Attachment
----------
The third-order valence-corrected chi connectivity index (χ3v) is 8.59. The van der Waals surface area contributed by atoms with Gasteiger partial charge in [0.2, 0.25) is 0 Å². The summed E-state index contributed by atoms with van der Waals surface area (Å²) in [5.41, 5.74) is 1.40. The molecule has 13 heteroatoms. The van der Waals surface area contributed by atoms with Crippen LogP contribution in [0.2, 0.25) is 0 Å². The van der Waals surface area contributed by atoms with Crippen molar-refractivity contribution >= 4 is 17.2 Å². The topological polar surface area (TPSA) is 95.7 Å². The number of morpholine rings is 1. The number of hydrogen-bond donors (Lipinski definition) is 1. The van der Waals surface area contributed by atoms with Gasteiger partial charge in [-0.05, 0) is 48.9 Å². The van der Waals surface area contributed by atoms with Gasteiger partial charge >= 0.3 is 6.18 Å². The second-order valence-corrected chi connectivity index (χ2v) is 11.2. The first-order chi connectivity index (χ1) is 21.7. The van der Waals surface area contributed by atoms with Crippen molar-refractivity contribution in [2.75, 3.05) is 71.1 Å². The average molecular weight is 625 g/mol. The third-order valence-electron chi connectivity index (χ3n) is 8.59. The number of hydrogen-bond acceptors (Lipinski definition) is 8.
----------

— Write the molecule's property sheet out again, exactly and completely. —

The third-order valence-corrected chi connectivity index (χ3v) is 8.59. The van der Waals surface area contributed by atoms with Gasteiger partial charge in [0.2, 0.25) is 0 Å². The summed E-state index contributed by atoms with van der Waals surface area (Å²) in [5.41, 5.74) is 1.40. The molecule has 13 heteroatoms. The van der Waals surface area contributed by atoms with Crippen LogP contribution in [0.2, 0.25) is 0 Å². The van der Waals surface area contributed by atoms with Crippen molar-refractivity contribution >= 4 is 17.2 Å². The topological polar surface area (TPSA) is 95.7 Å². The number of morpholine rings is 1. The number of hydrogen-bond donors (Lipinski definition) is 1. The van der Waals surface area contributed by atoms with Gasteiger partial charge in [-0.05, 0) is 48.9 Å². The van der Waals surface area contributed by atoms with Gasteiger partial charge >= 0.3 is 6.18 Å². The second-order valence-corrected chi connectivity index (χ2v) is 11.2. The first-order chi connectivity index (χ1) is 21.7. The van der Waals surface area contributed by atoms with Crippen molar-refractivity contribution in [2.75, 3.05) is 71.1 Å². The average molecular weight is 625 g/mol. The third-order valence-electron chi connectivity index (χ3n) is 8.59. The number of hydrogen-bond acceptors (Lipinski definition) is 8.